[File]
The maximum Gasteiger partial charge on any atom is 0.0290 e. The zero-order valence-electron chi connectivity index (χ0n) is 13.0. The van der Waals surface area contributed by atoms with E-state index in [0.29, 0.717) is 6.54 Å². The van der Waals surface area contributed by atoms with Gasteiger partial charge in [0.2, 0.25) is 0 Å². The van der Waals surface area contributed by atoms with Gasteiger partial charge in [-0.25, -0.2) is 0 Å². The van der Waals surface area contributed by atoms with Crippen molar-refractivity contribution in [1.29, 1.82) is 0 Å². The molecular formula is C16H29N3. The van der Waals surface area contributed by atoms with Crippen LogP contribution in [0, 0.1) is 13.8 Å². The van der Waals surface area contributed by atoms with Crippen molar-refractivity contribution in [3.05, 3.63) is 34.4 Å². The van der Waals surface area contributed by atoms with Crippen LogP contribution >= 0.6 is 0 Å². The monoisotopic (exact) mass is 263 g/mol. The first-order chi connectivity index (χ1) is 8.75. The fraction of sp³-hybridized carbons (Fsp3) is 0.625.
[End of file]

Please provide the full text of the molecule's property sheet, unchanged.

The maximum Gasteiger partial charge on any atom is 0.0290 e. The zero-order valence-electron chi connectivity index (χ0n) is 13.0. The van der Waals surface area contributed by atoms with E-state index in [0.29, 0.717) is 6.54 Å². The van der Waals surface area contributed by atoms with Gasteiger partial charge in [0.2, 0.25) is 0 Å². The van der Waals surface area contributed by atoms with Gasteiger partial charge in [-0.25, -0.2) is 0 Å². The van der Waals surface area contributed by atoms with Crippen molar-refractivity contribution in [1.29, 1.82) is 0 Å². The molecular formula is C16H29N3. The van der Waals surface area contributed by atoms with Crippen LogP contribution in [0, 0.1) is 13.8 Å². The van der Waals surface area contributed by atoms with Crippen molar-refractivity contribution in [3.05, 3.63) is 34.4 Å². The van der Waals surface area contributed by atoms with Crippen LogP contribution >= 0.6 is 0 Å². The monoisotopic (exact) mass is 263 g/mol. The first-order chi connectivity index (χ1) is 8.75. The fraction of sp³-hybridized carbons (Fsp3) is 0.625.